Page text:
Three years after the observations outlined in the article by Pettigrew et al., (2015) the authors of the following article show that countries who reorientated their health systems towards primary health care are better placed to achieve the Sustainable Development Goals than countries that continued to rely on hospital-focused systems.

Click here to review this article.

 

Furthermore, Hone, Macinko and Millet (2018) suggest that implementing an Alma-Ata based version of primary health care could deliver even greater gains towards the achievement of the Sustainable Development Goals by addressing the wider determinants of health.

 

Your set text stresses the point that the Sustainable Development Goals are not just relevant to people in low-income countries and echoes the call by the International Council of Nurses for nurses to become the catalysts of change, raise their voice at the policy table and work in partnership with the multidisciplinary team to achieve change (Clendon and Munns, 2019).

 

Two years prior to the launch of the Sustainable Development Goals the Australian Government launched its National Primary Health Care Strategic Framework

nphc strategic_framework_final.pdf (health.qld.gov.au)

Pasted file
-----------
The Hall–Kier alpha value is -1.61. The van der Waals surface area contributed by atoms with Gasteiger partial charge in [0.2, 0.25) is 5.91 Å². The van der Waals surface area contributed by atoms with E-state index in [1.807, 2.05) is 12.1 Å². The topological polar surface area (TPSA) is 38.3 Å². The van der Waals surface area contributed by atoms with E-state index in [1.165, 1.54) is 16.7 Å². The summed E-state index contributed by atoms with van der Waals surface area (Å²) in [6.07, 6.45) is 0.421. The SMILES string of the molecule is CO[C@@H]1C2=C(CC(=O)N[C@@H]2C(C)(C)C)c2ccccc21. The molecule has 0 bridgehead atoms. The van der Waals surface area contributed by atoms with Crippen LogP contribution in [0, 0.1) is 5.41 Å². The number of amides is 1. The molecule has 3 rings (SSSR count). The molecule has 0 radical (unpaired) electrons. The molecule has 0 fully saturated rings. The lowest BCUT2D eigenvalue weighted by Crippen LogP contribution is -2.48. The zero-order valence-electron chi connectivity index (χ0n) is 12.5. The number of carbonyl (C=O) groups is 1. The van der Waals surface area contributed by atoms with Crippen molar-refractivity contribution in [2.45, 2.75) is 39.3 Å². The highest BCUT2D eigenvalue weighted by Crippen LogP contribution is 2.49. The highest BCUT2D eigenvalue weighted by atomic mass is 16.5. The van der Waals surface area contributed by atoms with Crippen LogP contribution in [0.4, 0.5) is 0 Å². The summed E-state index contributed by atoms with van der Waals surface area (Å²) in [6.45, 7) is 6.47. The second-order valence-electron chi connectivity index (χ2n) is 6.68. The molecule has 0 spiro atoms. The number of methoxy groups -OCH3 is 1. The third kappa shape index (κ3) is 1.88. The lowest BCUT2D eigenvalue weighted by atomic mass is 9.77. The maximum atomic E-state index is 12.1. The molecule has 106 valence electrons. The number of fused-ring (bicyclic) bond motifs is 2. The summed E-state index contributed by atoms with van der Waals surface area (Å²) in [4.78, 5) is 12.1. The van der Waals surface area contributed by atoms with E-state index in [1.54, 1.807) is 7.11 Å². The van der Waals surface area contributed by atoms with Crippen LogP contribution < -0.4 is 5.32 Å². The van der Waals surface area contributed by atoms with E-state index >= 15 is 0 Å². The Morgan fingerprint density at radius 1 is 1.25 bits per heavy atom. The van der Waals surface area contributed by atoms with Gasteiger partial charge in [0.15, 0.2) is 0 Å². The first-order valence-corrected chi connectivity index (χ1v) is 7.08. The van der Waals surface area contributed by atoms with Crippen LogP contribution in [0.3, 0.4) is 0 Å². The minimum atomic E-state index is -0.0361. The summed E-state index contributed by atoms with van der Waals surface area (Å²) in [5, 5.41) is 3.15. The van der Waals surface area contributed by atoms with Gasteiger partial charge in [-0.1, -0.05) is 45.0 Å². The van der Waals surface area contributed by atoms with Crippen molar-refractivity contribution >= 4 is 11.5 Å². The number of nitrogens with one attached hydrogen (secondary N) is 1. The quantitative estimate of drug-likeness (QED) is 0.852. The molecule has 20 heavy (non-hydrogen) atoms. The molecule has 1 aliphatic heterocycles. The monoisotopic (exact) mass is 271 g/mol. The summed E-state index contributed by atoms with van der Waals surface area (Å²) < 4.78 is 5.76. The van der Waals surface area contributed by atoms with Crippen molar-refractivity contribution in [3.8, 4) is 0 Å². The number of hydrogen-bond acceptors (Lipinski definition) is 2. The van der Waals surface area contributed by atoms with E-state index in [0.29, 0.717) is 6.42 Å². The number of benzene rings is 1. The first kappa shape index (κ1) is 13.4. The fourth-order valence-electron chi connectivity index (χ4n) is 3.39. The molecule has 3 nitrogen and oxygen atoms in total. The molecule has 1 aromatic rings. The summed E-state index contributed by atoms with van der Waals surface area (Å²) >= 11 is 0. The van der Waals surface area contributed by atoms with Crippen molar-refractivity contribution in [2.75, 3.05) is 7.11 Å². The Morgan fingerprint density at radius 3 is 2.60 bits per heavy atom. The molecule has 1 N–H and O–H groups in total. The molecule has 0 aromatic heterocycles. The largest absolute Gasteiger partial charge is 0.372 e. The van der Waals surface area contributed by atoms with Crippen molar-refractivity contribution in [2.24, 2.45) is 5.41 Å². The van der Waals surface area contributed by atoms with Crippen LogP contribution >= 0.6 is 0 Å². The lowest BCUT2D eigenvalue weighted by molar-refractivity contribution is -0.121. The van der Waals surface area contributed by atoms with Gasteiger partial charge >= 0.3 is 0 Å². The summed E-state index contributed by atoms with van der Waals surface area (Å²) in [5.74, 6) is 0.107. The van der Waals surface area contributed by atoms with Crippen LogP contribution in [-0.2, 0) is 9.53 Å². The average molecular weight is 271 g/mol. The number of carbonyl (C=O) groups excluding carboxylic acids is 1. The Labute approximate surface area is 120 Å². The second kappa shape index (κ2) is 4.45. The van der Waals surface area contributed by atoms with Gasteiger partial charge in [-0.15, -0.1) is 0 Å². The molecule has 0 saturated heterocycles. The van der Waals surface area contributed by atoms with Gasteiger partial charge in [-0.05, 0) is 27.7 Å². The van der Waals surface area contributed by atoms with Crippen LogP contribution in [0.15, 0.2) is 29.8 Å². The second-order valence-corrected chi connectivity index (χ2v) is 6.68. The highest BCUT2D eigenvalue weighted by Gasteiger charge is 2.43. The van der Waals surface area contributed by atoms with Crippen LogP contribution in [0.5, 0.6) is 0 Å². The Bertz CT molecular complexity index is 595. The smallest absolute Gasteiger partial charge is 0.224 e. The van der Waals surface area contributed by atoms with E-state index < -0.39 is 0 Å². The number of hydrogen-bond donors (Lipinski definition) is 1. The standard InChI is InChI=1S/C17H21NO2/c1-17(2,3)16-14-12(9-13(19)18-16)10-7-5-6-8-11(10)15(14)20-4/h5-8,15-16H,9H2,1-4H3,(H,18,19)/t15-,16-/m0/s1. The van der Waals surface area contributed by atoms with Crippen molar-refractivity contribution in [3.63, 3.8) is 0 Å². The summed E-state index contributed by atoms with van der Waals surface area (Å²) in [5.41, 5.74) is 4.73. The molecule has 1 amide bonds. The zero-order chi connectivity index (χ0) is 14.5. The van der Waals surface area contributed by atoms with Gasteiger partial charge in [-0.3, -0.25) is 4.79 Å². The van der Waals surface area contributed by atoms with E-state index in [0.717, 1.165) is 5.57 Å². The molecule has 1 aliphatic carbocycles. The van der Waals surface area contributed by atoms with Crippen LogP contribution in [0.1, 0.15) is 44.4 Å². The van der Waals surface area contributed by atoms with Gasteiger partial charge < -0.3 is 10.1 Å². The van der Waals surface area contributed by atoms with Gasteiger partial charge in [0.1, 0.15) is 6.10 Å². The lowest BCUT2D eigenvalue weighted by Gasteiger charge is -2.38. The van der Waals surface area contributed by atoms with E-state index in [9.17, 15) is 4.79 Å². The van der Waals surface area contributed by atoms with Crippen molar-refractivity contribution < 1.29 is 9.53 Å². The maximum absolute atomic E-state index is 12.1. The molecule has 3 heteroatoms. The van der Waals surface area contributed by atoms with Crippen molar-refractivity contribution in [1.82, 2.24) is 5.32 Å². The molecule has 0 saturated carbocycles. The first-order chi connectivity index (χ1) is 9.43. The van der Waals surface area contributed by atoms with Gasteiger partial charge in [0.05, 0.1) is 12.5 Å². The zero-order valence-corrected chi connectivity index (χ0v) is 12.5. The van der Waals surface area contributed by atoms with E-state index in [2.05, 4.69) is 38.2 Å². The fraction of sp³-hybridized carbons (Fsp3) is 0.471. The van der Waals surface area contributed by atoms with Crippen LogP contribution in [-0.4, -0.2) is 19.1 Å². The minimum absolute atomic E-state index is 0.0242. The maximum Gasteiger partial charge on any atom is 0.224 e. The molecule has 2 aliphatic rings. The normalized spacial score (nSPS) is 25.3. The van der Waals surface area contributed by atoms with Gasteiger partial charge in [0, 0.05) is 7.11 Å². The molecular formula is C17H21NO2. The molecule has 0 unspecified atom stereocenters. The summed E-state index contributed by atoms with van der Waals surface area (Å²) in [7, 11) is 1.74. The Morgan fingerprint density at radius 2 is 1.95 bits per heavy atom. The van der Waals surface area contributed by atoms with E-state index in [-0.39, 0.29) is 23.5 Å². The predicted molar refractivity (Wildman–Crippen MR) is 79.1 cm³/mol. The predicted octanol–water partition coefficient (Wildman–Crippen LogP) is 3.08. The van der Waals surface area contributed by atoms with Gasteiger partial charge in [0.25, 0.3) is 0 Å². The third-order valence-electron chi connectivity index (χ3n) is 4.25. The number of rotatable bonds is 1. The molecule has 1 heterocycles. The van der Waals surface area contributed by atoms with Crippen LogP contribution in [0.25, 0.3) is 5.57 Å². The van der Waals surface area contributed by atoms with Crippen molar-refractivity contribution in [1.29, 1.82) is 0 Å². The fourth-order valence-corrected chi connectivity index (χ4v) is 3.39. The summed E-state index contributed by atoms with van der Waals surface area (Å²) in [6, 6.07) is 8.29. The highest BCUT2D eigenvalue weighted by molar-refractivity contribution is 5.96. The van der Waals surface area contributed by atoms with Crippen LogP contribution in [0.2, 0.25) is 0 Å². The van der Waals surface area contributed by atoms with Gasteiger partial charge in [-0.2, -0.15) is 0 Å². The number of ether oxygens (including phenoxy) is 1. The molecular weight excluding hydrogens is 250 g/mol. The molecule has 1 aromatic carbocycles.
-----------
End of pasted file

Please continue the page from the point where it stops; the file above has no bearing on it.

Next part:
nphc_strategic_framework_final.pdf

 

 

Your set text (Clendon & Munns, 2019) is critical of the document as it confuses primary care with primary health care and fails to provide the direction and resources needed to facilitate change.

 

The more recent Australia’s Long Term National Health Plan Australia’s Long Term National Health Plan | Australian Government Department of Health incorporates a Primary Health Care 10-year plan designed to set a vision and path to guide future primary health care reform. Unfortunately, the release of the plan was delayed by the COVID-19 pandemic (Coleman, 2021). ajr.12726.pdf

 

australia-s-long-term-national-health-plan_0.pdf

 

For an overview of the current state of primary health care in Australia please visit this link: Primary health care – Australian Institute of Health and Welfare (aihw.gov.au)

 

From a global rather than national perspective there are organisations working towards the elevation of primary health care as a global priority. One such organisation is the Primary Health Care Performance Initiative. The Primary Health Care Performance Initiative supports the global state of primary health care through measurement, improvement and engagement. PHCPI | (improvingphc.org) A useful initiative provided by the Primary Health Care Performance Initiative on their website is the critical components of a strong primary health care system as described in the Primary Health Care Performance Initiative Conceptual Framework The PHCPI Conceptual Framework | PHCPI (improvingphc.org).

 

 

Readings

Chapter 2 – Healthy policies for healthy communities – (pages 53 – 58): Clendon, J., & Munns, A. (2019). Community Health and Wellness: Principles of primary health care (6th ed.). Chatswood, NSW: Elsevier

You can access this reading online by clicking here to take you to the reading list.

 

Chapter 3 – Communities of place – (page 65): Clendon, J., & Munns, A. (2019). Community Health and Wellness: Principles of primary health care (6th ed.). Chatswood, NSW: Elsevier

You can access this reading online by clicking here to take you to the reading list.

 

Activity 1: